In the case of the data obtained with the frontal split test, the mean obtained in the experimental group was 7.72 cm. and in the control group 1.06 cm. (+6.66 cm.). As in the previous test, the experimental group where the maximal contraction method was applied obtained a better average range (24.50) than the control group (12.50), evidenced by the Mann-Whitney U test, which is significantly different (p=0.000).

Visually, Figures 1 and 2 show the trend lines in both independent groups, with the Experimental Group having the greatest increase in flexibility in the frontal (Figure 1) and lateral (Figure 2) splits compared to the control group.

Fig. 1. - Graphical comparison of the frontal split in both independent groups 

Fig. 2. - Graphical comparison of the lateral split in both independent groups 


For the present research, primarily it was detected that in the dynamic passive insistence method some athletes increased their flexibility and in other cases, some athletes decreased their flexibility, given that, when performing pressure and forcing the joints and muscles involved in the frontal and lateral split; these tend to contract due to the stress or pressure they are subjected to by the sports instructor or by the other teammate who actively supports the stretching. The contraction of the muscles reaches such a point that prevents a better development of flexibility, in addition, with this method, it can damage and expose athletes to sports injuries (Gleim & McHugh, 1997; Bernal, 2009).

As for the maximal contraction method (MCM), better results were obtained in the two splits since, without exception, all the athletes increased their amplitude in the frontal and lateral split and, therefore, flexibility improved significantly, obtaining an outstanding case that increased its amplitude by 14 cm. in relation to the preliminary measurements. In the application of the MCM method, the decrease in flexibility is not detected as in previous studies; this happens because the method consists of having the opening to the maximum angle of the legs, without forcing the increase of that angle; an external force must be used to avoid flexion of the joint and as an effect, muscle relaxation is obtained, which improves flexibility to a greater extent (Fox, Bowers, & Foss, 1998).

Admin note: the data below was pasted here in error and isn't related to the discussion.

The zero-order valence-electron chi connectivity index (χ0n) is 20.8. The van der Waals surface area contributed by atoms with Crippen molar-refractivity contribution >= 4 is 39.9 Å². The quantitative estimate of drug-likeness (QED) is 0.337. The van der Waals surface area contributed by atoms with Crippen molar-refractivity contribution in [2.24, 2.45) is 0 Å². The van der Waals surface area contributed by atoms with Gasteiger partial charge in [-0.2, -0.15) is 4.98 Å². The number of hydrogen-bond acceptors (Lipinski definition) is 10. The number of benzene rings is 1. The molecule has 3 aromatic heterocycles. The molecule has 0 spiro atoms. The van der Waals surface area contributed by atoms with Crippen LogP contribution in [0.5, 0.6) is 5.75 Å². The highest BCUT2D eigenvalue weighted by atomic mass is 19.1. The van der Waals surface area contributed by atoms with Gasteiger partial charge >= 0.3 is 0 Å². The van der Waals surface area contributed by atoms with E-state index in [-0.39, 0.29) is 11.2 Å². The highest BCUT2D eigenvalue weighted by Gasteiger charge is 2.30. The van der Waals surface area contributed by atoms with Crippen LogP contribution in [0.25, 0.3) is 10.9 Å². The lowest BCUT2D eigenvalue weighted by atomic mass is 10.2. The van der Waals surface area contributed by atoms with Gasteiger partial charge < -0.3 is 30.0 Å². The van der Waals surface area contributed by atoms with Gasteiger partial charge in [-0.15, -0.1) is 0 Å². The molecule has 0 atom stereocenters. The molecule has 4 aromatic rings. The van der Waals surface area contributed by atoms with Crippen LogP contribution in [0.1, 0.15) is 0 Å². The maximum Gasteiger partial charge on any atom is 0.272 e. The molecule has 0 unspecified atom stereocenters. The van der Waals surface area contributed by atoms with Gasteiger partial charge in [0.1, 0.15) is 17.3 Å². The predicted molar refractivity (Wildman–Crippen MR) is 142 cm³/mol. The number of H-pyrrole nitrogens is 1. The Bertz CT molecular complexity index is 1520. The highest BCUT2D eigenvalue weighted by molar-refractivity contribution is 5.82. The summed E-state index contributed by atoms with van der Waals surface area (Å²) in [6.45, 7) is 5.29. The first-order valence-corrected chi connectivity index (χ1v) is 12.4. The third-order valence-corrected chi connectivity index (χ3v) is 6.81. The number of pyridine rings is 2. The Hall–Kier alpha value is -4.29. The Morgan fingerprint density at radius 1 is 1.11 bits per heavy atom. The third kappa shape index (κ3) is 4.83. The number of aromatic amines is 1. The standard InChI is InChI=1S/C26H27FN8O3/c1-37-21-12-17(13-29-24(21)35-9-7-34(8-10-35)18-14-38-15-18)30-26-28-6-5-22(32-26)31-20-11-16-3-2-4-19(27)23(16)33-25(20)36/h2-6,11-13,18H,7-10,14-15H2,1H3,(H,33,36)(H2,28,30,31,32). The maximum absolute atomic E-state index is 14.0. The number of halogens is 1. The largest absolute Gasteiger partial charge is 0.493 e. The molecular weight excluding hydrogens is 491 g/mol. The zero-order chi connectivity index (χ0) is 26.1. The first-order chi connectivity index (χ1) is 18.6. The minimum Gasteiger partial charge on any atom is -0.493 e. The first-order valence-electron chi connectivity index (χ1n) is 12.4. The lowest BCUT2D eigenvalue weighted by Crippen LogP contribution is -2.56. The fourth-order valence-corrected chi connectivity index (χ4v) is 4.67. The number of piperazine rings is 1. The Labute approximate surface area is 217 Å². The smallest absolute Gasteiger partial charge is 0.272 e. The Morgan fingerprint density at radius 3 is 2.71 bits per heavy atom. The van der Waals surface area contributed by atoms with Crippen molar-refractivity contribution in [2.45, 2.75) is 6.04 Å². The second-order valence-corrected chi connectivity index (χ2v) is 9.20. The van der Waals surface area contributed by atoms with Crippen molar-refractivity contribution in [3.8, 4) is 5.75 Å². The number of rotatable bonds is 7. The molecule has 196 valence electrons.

While it is true that the increase in flexibility also depends on age and gender, (Gallego, Sanchez, Vacas, & Zagalaz, 2016); then, flexibility in athletes will have a faster development the younger they are and slower with increasing age. Regarding this last idea, it would be useful to apply the present research in other age ranges to establish the pertinent comparisons, demonstrating whether there are significant variations, depending on the gender and age of the subject.

On the other hand, there are cases in which athletes with younger age have a maximum level of flexibility, because they have a complete opening of the legs; in these cases, using the method of maximal contraction, they only maintain their muscular elasticity in a general sense, which allows them to maintain optimal conditions for the correct performance of the positions and technical gestures of Karate-Do.


In conclusion, it is stated that, although the dynamic passive insistence method increases the level of flexibility, it was determined that the maximal contraction method is the ideal one for an optimal development of coxofemoral flexibility in Karatekas, obtaining better progress in the opening of the legs in frontal and lateral split.


To the AFIDESA Research Group (Physical Activity, Sports and Health) of the Universidad de las Fuerzas Armadas ESPE for the advice and implementation of the intervention proposal.


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Received: February 01, 2021; Accepted: March 02, 2021